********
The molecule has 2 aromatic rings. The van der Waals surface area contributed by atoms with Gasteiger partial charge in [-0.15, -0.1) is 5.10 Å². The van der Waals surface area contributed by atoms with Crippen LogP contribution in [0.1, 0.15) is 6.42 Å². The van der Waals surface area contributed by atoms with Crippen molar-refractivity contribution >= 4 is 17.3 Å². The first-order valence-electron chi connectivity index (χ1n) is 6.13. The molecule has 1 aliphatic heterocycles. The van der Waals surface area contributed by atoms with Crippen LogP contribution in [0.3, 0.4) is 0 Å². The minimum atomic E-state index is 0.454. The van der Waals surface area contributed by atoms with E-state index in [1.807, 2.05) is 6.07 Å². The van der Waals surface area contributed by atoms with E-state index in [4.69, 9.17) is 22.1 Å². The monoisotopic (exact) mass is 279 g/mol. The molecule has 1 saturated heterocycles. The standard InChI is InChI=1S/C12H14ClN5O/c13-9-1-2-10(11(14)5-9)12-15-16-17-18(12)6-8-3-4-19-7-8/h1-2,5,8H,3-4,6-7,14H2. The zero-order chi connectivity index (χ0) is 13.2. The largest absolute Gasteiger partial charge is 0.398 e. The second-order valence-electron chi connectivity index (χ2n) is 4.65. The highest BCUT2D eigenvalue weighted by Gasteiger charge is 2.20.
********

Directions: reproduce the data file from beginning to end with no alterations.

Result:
The molecule has 2 aromatic rings. The van der Waals surface area contributed by atoms with Gasteiger partial charge in [-0.15, -0.1) is 5.10 Å². The van der Waals surface area contributed by atoms with Crippen LogP contribution in [0.1, 0.15) is 6.42 Å². The van der Waals surface area contributed by atoms with Crippen molar-refractivity contribution >= 4 is 17.3 Å². The first-order valence-electron chi connectivity index (χ1n) is 6.13. The molecule has 1 aliphatic heterocycles. The van der Waals surface area contributed by atoms with Crippen LogP contribution in [0.3, 0.4) is 0 Å². The minimum atomic E-state index is 0.454. The van der Waals surface area contributed by atoms with E-state index in [1.807, 2.05) is 6.07 Å². The van der Waals surface area contributed by atoms with E-state index in [4.69, 9.17) is 22.1 Å². The monoisotopic (exact) mass is 279 g/mol. The molecule has 1 saturated heterocycles. The standard InChI is InChI=1S/C12H14ClN5O/c13-9-1-2-10(11(14)5-9)12-15-16-17-18(12)6-8-3-4-19-7-8/h1-2,5,8H,3-4,6-7,14H2. The zero-order chi connectivity index (χ0) is 13.2. The largest absolute Gasteiger partial charge is 0.398 e. The second-order valence-electron chi connectivity index (χ2n) is 4.65. The highest BCUT2D eigenvalue weighted by Gasteiger charge is 2.20.